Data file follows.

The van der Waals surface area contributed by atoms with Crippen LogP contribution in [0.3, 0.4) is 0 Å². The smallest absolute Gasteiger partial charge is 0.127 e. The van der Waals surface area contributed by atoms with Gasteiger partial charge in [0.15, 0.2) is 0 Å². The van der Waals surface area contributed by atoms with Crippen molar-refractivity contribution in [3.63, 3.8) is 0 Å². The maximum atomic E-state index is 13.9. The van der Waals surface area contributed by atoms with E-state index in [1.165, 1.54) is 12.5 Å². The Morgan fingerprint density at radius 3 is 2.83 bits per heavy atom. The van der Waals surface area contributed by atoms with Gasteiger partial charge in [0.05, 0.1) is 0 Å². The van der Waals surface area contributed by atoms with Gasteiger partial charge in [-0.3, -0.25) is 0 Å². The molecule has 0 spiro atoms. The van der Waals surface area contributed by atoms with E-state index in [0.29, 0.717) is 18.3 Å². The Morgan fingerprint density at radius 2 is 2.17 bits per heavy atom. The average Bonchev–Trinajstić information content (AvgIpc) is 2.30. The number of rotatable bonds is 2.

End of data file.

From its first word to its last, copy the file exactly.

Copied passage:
The van der Waals surface area contributed by atoms with Crippen LogP contribution in [0.3, 0.4) is 0 Å². The smallest absolute Gasteiger partial charge is 0.127 e. The van der Waals surface area contributed by atoms with Gasteiger partial charge in [0.15, 0.2) is 0 Å². The van der Waals surface area contributed by atoms with Crippen molar-refractivity contribution in [3.63, 3.8) is 0 Å². The maximum atomic E-state index is 13.9. The van der Waals surface area contributed by atoms with E-state index in [1.165, 1.54) is 12.5 Å². The Morgan fingerprint density at radius 3 is 2.83 bits per heavy atom. The van der Waals surface area contributed by atoms with Gasteiger partial charge in [0.05, 0.1) is 0 Å². The van der Waals surface area contributed by atoms with Gasteiger partial charge in [-0.3, -0.25) is 0 Å². The molecule has 0 spiro atoms. The van der Waals surface area contributed by atoms with E-state index in [0.29, 0.717) is 18.3 Å². The Morgan fingerprint density at radius 2 is 2.17 bits per heavy atom. The average Bonchev–Trinajstić information content (AvgIpc) is 2.30. The number of rotatable bonds is 2.